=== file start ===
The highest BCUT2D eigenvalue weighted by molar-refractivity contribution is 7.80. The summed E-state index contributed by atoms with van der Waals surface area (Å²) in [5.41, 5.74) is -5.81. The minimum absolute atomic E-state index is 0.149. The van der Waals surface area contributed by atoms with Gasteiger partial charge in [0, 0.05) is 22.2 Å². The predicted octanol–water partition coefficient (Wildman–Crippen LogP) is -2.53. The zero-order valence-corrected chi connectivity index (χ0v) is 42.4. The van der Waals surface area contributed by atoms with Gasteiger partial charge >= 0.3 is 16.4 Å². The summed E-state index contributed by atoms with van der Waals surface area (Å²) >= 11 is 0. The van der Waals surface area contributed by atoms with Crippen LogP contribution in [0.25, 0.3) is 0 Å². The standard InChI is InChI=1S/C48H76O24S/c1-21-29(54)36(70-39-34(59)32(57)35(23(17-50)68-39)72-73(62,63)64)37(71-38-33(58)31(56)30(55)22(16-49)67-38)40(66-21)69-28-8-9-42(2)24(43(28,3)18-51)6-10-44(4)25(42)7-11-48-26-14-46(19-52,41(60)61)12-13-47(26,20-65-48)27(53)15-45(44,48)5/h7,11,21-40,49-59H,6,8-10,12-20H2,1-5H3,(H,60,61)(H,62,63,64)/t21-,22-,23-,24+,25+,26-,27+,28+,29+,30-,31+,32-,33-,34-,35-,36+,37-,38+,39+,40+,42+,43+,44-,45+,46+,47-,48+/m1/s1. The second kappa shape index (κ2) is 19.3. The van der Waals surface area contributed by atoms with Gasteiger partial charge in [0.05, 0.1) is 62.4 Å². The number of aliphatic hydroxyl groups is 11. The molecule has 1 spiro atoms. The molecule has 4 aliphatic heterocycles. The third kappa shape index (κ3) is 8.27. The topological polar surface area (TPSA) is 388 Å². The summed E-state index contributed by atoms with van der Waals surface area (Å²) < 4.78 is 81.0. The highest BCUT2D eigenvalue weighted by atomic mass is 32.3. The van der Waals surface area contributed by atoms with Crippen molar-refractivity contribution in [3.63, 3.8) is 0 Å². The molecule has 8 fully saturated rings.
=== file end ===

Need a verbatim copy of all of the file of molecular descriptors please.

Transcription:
The highest BCUT2D eigenvalue weighted by molar-refractivity contribution is 7.80. The summed E-state index contributed by atoms with van der Waals surface area (Å²) in [5.41, 5.74) is -5.81. The minimum absolute atomic E-state index is 0.149. The van der Waals surface area contributed by atoms with Gasteiger partial charge in [0, 0.05) is 22.2 Å². The predicted octanol–water partition coefficient (Wildman–Crippen LogP) is -2.53. The zero-order valence-corrected chi connectivity index (χ0v) is 42.4. The van der Waals surface area contributed by atoms with Gasteiger partial charge >= 0.3 is 16.4 Å². The summed E-state index contributed by atoms with van der Waals surface area (Å²) >= 11 is 0. The van der Waals surface area contributed by atoms with Crippen LogP contribution in [0.25, 0.3) is 0 Å². The standard InChI is InChI=1S/C48H76O24S/c1-21-29(54)36(70-39-34(59)32(57)35(23(17-50)68-39)72-73(62,63)64)37(71-38-33(58)31(56)30(55)22(16-49)67-38)40(66-21)69-28-8-9-42(2)24(43(28,3)18-51)6-10-44(4)25(42)7-11-48-26-14-46(19-52,41(60)61)12-13-47(26,20-65-48)27(53)15-45(44,48)5/h7,11,21-40,49-59H,6,8-10,12-20H2,1-5H3,(H,60,61)(H,62,63,64)/t21-,22-,23-,24+,25+,26-,27+,28+,29+,30-,31+,32-,33-,34-,35-,36+,37-,38+,39+,40+,42+,43+,44-,45+,46+,47-,48+/m1/s1. The second kappa shape index (κ2) is 19.3. The van der Waals surface area contributed by atoms with Gasteiger partial charge in [0.05, 0.1) is 62.4 Å². The number of aliphatic hydroxyl groups is 11. The molecule has 1 spiro atoms. The molecule has 4 aliphatic heterocycles. The third kappa shape index (κ3) is 8.27. The topological polar surface area (TPSA) is 388 Å². The summed E-state index contributed by atoms with van der Waals surface area (Å²) < 4.78 is 81.0. The highest BCUT2D eigenvalue weighted by atomic mass is 32.3. The van der Waals surface area contributed by atoms with Crippen molar-refractivity contribution in [3.63, 3.8) is 0 Å². The molecule has 8 fully saturated rings.